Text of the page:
Copper futures rallied +5.2% in September after a difficult summer (-14.9% YTD) and seem likely to benefit from news of continuing US economic strength and a continuation of the global growth story. Copper seems to be shrugging off tariffs for now and appears to want to move higher, but this recovery could be threatened by a failure to resolve the US/China trade spat in a timely manner.
Economy: Consumer prices continued to rise in August, with a gain of 0.2%. Ex-energy and food, inflation was stable for the period, running just over Fed targets. Chairman Powell continues to maintain that planned rate hikes will be gradual. Gradual rate increases are supportive of a growing economy (and the stock market).
Industrial production fell slightly (-2.5%) in September but still strongly in expansion with a reading of 59.8%.
The Non-Manufacturing Index has strengthened considerably since the last July reading, rising to 61.6 from July’s 55.7 number, a gain of 10.6% and the highest level seen since June 2005. 70% of the US economy is services, so this is a pretty significant positive.
Official Unemployment fell further to 3.7%, the lowest rate since 1969. Employment across all demographics has increased significantly over the last couple years. The U6, which better reflects the situation, is at 7.5%, the lowest level since 2001, indicating there is still a little slack in employment, but probably not enough to prevent wages from rising in the intermediate term. This is a net positive for the economy, provided wage inflation doesn’t increase rapidly.
The US is still in the Goldilocks zone: moderate inflation, solid employment, historically low real interest rates, rising GDP and corporate earnings.
Earnings: FactSet recently reported the expectation that S&P earnings would increase by 20% for the 3rd quarter in a row. Earnings season is beginning again, but if this thesis is born out in reality, such earnings are supportive of market prices.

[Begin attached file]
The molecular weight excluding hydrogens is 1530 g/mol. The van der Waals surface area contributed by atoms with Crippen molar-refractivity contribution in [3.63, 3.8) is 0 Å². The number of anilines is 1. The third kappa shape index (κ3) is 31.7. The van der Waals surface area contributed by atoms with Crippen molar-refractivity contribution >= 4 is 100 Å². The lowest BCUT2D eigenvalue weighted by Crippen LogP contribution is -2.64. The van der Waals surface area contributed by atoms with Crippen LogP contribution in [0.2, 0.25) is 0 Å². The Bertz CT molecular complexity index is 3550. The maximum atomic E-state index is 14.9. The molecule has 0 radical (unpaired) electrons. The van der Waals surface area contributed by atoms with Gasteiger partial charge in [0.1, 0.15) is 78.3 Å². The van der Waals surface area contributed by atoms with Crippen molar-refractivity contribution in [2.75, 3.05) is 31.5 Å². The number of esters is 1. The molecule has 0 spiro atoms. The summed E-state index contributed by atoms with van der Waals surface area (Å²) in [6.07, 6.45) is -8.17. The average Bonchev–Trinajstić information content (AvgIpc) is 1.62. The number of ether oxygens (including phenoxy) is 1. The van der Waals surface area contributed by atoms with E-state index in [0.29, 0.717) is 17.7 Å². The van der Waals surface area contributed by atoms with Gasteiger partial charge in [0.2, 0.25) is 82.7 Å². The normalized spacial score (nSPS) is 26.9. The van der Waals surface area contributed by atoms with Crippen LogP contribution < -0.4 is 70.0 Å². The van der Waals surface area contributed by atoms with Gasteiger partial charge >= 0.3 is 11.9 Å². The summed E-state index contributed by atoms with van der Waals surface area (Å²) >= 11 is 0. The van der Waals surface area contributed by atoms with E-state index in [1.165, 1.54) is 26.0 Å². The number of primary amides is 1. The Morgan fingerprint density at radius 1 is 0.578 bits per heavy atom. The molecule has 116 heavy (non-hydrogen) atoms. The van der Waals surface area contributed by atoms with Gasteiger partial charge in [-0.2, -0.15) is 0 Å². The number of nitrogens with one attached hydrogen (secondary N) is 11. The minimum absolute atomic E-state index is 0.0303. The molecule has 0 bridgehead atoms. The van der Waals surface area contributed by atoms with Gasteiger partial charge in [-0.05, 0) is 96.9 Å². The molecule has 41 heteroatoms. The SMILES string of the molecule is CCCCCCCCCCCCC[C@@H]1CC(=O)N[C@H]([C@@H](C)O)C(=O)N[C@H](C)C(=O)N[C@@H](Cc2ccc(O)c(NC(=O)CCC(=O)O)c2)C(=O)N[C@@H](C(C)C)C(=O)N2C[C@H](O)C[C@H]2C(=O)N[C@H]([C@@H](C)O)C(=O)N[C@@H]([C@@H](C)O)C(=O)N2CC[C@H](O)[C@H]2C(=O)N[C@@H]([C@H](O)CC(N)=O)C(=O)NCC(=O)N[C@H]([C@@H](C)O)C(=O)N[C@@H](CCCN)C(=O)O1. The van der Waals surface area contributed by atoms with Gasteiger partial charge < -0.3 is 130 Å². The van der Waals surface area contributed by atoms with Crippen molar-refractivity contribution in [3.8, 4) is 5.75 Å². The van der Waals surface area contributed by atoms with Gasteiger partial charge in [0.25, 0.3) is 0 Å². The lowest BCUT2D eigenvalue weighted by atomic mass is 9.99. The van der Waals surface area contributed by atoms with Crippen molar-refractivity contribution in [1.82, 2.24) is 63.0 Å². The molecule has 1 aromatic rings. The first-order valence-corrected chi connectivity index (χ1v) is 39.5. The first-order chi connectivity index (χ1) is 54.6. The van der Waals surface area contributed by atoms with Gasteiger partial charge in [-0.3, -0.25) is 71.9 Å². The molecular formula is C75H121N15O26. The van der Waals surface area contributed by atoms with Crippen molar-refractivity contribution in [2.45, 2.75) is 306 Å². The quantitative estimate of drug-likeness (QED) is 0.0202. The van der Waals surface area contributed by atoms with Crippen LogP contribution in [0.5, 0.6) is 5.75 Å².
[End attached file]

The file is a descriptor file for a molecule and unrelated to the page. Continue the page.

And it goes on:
Market Valuation: As in the last report, current market valuation is above Fair Value, but if FactSet’s earnings estimates are accurate, that implies the S&P 500 is only about 8% above Fair Value at the end of September on an equal weighted basis. As before, this leaves room for the market to run in either direction, but also implies that pullbacks are more opportunity than risk.
Recession Probability Indicator: The most recent reading on the RPI is 12. The RPI is still indicating we are not currently in recession and the investment environment is stable. CLICK HERE to learn more about the RPI. Update coming soon.
A brief note on headline risks as we move into the fall. Italy continues to be a risk, as does Brexit, but the real movers will be bond rates, mid-terms and the China/US trade spat. If the 5 year Treasury manages to get above 3.5% – 4%, there may be some movement out of equities (particularly dividend payers) into a guaranteed return. Democratic control of the House implies bad things for the Administration’s efforts on many fronts, including regulation, taxes and trade. The trade deficit is widening despite tariff threats, which suggests the Administration might take an even harder line if a deal isn’t reached by 2019.
These are all WHAT IF, rather than WHAT IS.
WHAT IS: The Fed still appears committed to gradual rate raises, and the real Fed rate is still strongly stimulative of economic growth. The Administration secured a deal in principal with Mexico and Canada, against media expectations. China is running out of bullets and their markets are in trouble. They are quickly approaching a point where they will have few choices that do not involve more economic pain than making a deal.
Ultimately the market only cares about 4 things: interest rates, earnings, inflation, and the economy. They are all in a reasonable place for American investors as of today. Investing is WHAT IS, not WHAT IF.
S&P Technical Picture: The S&P powered to an incremental new high in September, but a pullback after the strong run from July may be starting. If so, it’s most likely an opportunity.
Both the intermediate and primary uptrends are intact.
The intermediate term and primary trends are identified by the red arrows below, Fair Value by the thick blue line. If the FactSet earnings estimates are accurate, Fair Value will rise to approximately $270, vs. the $260 or so currently identified. Any of these points can present reasonable entry points for index investing from a technical, if not a purely fundamental, standpoint.